From Stressed Out to Emotionally Well
By Lindsay Peyton
Ready to hit pause and reset before you start living again? The TAC may just have the perfect solution this November. The TAC has partnered with the Upper Room, to hold a transformative retreat featuring Rev. Junius Dotson, general secretary of Discipleship Ministries. The two-day session is designed for clergy and laypeople who want to move away from feeling overwhelmed, depleted and depressed – and want to step into the light, toward spiritual well-being.
“They’ll learn spiritual practices they can integrate into their lives,” Dotson said. “They’ll be able to connect in a lot of different ways and open up to a lot of different people.”
His goal is for guests to take time for a deep breath and personal assessment. “Hopefully, they will be encouraged and inspired to continue this journey,” Dotson said. “I want them to leave renewed and refreshed.”
Dotson will lead the way, sharing his own personal story of struggle, depression and grief.
His own journey began with a breakdown while he was preaching at a funeral. He was literally saying, “The Lord is my shepherd; I shall not want. He maketh me to lie down in green pastures: he leadeth me beside the still waters. He restoreth my soul,” when he felt something was not right.
“In my head, I knew I was not going to make it through the sermon,” Dotson said. “I tried to hurry through. I collapsed and woke up in an ambulance.”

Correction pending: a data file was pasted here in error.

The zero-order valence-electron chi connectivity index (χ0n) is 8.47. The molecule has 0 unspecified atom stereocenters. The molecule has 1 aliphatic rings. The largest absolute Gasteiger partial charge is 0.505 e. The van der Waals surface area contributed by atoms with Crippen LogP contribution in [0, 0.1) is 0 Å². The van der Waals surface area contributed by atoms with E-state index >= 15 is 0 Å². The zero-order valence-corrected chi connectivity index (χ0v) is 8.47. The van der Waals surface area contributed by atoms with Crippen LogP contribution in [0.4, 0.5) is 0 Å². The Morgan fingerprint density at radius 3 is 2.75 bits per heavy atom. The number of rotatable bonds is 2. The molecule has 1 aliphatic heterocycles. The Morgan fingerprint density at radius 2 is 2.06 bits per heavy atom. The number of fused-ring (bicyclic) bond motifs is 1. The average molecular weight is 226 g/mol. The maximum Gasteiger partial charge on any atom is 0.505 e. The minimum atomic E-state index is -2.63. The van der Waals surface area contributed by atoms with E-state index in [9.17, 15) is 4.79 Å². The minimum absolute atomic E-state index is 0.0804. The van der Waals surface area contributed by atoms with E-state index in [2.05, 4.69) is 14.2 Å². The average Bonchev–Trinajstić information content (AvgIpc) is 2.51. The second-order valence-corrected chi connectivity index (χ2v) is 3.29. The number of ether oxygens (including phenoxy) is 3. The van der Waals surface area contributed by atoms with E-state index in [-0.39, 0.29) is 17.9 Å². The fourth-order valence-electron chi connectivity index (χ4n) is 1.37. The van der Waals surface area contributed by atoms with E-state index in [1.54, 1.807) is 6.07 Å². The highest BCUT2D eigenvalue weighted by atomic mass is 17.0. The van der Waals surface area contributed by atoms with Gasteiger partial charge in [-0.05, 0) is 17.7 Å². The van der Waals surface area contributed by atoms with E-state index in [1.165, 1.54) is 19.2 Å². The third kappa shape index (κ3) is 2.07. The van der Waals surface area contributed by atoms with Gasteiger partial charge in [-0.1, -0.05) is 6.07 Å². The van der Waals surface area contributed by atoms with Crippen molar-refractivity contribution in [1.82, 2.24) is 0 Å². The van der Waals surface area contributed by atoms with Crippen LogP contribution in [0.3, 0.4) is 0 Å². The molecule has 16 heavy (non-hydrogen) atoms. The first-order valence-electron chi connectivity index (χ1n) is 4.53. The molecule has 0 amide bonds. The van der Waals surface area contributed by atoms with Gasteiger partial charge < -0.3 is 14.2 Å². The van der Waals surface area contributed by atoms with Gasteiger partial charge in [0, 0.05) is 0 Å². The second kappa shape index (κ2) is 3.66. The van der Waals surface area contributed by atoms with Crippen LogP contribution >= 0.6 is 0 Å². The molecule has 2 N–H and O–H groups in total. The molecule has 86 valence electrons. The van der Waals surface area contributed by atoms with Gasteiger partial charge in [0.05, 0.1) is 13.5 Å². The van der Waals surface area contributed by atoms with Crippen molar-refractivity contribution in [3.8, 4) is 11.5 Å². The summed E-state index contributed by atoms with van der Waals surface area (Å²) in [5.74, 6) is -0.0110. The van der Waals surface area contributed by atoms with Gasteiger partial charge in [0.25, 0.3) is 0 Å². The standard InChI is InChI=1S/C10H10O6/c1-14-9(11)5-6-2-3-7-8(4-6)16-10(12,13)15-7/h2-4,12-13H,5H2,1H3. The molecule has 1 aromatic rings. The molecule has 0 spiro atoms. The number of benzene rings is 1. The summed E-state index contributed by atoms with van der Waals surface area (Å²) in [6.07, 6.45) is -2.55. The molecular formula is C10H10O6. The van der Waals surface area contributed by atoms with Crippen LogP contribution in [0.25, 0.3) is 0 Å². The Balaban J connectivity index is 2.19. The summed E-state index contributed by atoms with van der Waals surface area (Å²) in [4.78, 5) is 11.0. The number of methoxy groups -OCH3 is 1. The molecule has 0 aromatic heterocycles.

While in the hospital, realizing that he had worked himself into exhaustion. “There was only so much I could take,” he said.
He was spiraling into depression. From the outside, he had all the trappings of success, with a well-regarded church plant in California under his belt. “But personally, I had drifted off course,” he said. “You’re working 24-7. It’s overload. I did not manage things well.”
The weight of leadership, the responsibility and stress were taking a toll on him. But his physical collapse pushed him toward a spiritual, emotional and mental reexamination.
His severe depression led him to a therapist’s office to start looking at his priorities and reconsidering his “why.” He also dove into journaling and worship. “It was about finding places where I could reconnect with God,” he said.
“The church is really the place where we can come to be open and authentic,” he said. “But often people going through this stop coming to church. There’s a lot of embarrassment and shame.”
Dotson wants to help put an end to the stigma surrounding depression. By being open and vulnerable as a leader, he also hopes others in leadership position do the same, showing that anyone can become burned out, exhausted and depressed.
“I need to get my story out, because people should know they’re not alone,” he said. “People should know they have fellow pilgrims on this journey.”
He added that individuals should not be afraid to seek professional help for their mental and emotional well-being. Church leaders, he believes, can provide insight into mental and emotional health to their congregations.
“As leaders, what can we do to create space for this real, vulnerable and authentic way of being?” he asks.
Attending the Upper Room Soul Reset Retreat is an ideal way to get started on that path. The Texas Annual Conference Soul Reset Retreat is scheduled for Wednesday, Nov. 20 and Thursday, Nov. 21 at Camp Allen, 18800 FM 362 in Navasota. Registration includes accommodations, meals, snacks and a special gift. For more information, visit upperroombooks.com/event/soul-reset-retreat or email .